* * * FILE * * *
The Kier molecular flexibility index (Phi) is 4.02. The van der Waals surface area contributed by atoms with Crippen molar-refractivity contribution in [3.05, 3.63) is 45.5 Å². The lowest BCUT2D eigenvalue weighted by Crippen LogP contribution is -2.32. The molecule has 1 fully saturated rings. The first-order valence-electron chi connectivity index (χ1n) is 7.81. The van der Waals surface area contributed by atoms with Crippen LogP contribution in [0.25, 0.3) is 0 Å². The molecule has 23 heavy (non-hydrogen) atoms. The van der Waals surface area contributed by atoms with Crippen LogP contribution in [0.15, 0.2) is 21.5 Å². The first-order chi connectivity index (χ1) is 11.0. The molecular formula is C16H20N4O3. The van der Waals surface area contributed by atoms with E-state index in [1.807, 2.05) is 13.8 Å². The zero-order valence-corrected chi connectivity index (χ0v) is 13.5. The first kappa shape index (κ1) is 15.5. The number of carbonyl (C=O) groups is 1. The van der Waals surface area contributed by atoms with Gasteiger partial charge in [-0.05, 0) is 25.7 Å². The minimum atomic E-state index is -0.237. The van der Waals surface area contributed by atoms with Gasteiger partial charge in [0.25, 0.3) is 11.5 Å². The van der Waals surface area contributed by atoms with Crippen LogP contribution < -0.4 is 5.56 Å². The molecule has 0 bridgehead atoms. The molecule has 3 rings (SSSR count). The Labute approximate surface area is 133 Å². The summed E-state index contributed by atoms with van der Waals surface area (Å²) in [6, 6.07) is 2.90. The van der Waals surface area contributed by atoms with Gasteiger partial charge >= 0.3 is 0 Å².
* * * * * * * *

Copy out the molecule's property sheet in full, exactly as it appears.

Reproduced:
The Kier molecular flexibility index (Phi) is 4.02. The van der Waals surface area contributed by atoms with Crippen molar-refractivity contribution in [3.05, 3.63) is 45.5 Å². The lowest BCUT2D eigenvalue weighted by Crippen LogP contribution is -2.32. The molecule has 1 fully saturated rings. The first-order valence-electron chi connectivity index (χ1n) is 7.81. The van der Waals surface area contributed by atoms with Crippen LogP contribution in [0.25, 0.3) is 0 Å². The molecule has 23 heavy (non-hydrogen) atoms. The van der Waals surface area contributed by atoms with Crippen LogP contribution in [0.15, 0.2) is 21.5 Å². The first-order chi connectivity index (χ1) is 11.0. The molecular formula is C16H20N4O3. The van der Waals surface area contributed by atoms with E-state index in [1.807, 2.05) is 13.8 Å². The zero-order valence-corrected chi connectivity index (χ0v) is 13.5. The first kappa shape index (κ1) is 15.5. The number of carbonyl (C=O) groups is 1. The van der Waals surface area contributed by atoms with Gasteiger partial charge in [-0.05, 0) is 25.7 Å². The minimum atomic E-state index is -0.237. The van der Waals surface area contributed by atoms with Gasteiger partial charge in [0.25, 0.3) is 11.5 Å². The van der Waals surface area contributed by atoms with Crippen LogP contribution < -0.4 is 5.56 Å². The molecule has 0 bridgehead atoms. The molecule has 3 rings (SSSR count). The Labute approximate surface area is 133 Å². The summed E-state index contributed by atoms with van der Waals surface area (Å²) in [6, 6.07) is 2.90. The van der Waals surface area contributed by atoms with Gasteiger partial charge >= 0.3 is 0 Å².